Newly released digital-only recordings include Anders Hillborg’s Kongsgaard Variations and Jean Sibelius’s Symphony No. 5
Ottorino Respighi’s Pines of Rome, recorded live in concert in June 2022 will be released on Apple Music Classical on Friday, November 3
SAN FRANCISCO, CA—Esa-Pekka Salonen and the San Francisco Symphony announce the release of two new digital-only spatial audio recordings from SFS Media—Anders Hillborg’s Kongsgaard Variations and Jean Sibelius’s Symphony No. 5—available today exclusively via the Apple Music Classical app. Hillborg’s Kongsgaard Variations, which features a cameo appearance by pianist Yefim Bronfman, was recorded live in concert in October 2021 and Sibelius’s Symphony No. 5 was recorded live in concert with Salonen and the Orchestra in June 2022.   On Friday, November 3, Salonen and the Symphony will also release an additional digital-only spatial audio recording from SFS Media—Ottorino Respighi’s Pines of Rome, recorded live in concert in June 2022—via Apple Music Classical.   In March 2023, the San Francisco Symphony announced its partnership with Apple Music Classical—a new standalone music streaming app designed to deliver an unrivaled listening experience for classical music lovers—with the release of new spatial audio recordings of György Ligeti’s Clocks and Clouds, Lux Aeterna, and Ramifications. In July 2023, Esa-Pekka Salonen and the Orchestra released additional digital-only spatial audio recordings of Elizabeth Ogonek’s Sleep & Unremembrance and Igor Stravinsky’s The Rite of Spring.  With Apple Music Classical, Apple Music subscribers can easily find any recording in the world’s largest classical music catalog with fully optimized search; enjoy the highest audio quality available and experience many classical favorites in a whole new way with immersive Spatial Audio; browse expertly curated playlists, insightful composer biographies, and descriptions of thousands of works; and more. Apple Music Classical is available on the App Store and is included at no extra cost with nearly all Apple Music subscriptions. The combination of Apple Music Classical and Apple Music provides a complete music experience for everyone, from longtime classical fans to first-time listeners, and everyone in between.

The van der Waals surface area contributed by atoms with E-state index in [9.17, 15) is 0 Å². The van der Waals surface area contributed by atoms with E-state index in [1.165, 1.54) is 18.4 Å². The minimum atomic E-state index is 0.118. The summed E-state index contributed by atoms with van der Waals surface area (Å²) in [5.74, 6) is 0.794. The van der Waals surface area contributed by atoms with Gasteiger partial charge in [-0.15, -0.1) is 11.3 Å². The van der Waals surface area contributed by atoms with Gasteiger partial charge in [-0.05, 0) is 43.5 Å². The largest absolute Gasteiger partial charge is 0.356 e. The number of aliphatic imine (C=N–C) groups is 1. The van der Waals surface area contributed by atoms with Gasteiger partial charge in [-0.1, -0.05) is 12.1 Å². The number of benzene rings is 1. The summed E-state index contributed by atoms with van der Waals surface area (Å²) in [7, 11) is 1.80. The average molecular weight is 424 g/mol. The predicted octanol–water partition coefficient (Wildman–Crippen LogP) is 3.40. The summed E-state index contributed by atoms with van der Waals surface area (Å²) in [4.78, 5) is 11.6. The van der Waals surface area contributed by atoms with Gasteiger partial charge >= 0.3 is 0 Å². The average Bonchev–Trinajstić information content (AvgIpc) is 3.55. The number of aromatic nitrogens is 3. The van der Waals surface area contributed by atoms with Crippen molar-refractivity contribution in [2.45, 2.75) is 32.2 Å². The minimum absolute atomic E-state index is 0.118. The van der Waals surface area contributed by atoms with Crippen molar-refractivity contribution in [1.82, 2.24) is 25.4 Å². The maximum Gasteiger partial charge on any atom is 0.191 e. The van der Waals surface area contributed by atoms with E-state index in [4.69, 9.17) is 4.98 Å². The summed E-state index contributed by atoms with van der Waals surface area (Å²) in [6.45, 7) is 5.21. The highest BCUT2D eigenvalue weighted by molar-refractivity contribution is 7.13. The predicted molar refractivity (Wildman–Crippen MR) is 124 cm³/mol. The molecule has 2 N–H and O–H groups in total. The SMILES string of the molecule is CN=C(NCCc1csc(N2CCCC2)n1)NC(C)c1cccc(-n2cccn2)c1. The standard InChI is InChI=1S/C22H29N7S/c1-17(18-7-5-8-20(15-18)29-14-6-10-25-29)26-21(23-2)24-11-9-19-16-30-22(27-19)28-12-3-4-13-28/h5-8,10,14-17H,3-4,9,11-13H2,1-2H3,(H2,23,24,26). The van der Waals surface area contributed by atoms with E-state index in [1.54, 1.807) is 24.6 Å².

About Jean Sibelius’s Symphony No. 5, Anders Hillborg’s Kongsgaard Variations, and Ottorino Respighi’s Pines of Rome

Anders Hillborg’s Kongsgaard Variations was originally written for a Napa Valley winemaker whose label featured a few bars from Beethoven’s last piano sonata. Hillborg naturally incorporated Beethoven’s motif into his work, “but whereas Beethoven produces a set of rigorous variations with a steadily increasing intensity curve,” Hillborg notes, “my Kongsgaard Variations are more like meditations, with no directional process.” This performance features a cameo appearance by pianist Yefim Bronfman, who plays the “Arietta” theme from Beethoven’s Piano Sonata No. 32 before Hillborg’s piece unfolds.  Ottorino Respighi was fascinated with the music of Italy’s distant past; his hallmark was over-the-top orchestral color. He combines both in Pines of Rome, using “nature as a point of departure, in order to recall memories and vision. The centuries-old trees . . . become witnesses to the principal events in Roman life.” Premiered in 1924, it was one of the first pieces to include electronics in its orchestration through a recording of a nightingale.   Composed in 1915, Jean Sibelius’s Fifth Symphony was commissioned by the Finnish government to celebrate the composer’s 50th birthday, which was declared a national holiday. When he returned home a year earlier from a recent successful trip to America, he heard the news of the assassination at Sarajevo of the heir to the Austrian throne. He had scarcely settled into his life again when, to his horror and disbelief, virtually all Europe was at war. Sibelius had jotted these words in his notebook: “In a deep valley again. But I already begin to see dimly the mountain that I shall certainly ascend….. God opens His door for a moment and His orchestra plays the Fifth Symphony.”  These recordings were produced by Jason O’Connell. Jon Johannsen was the recording engineer, and Mark Willsher was the mastering engineer and mixing engineer.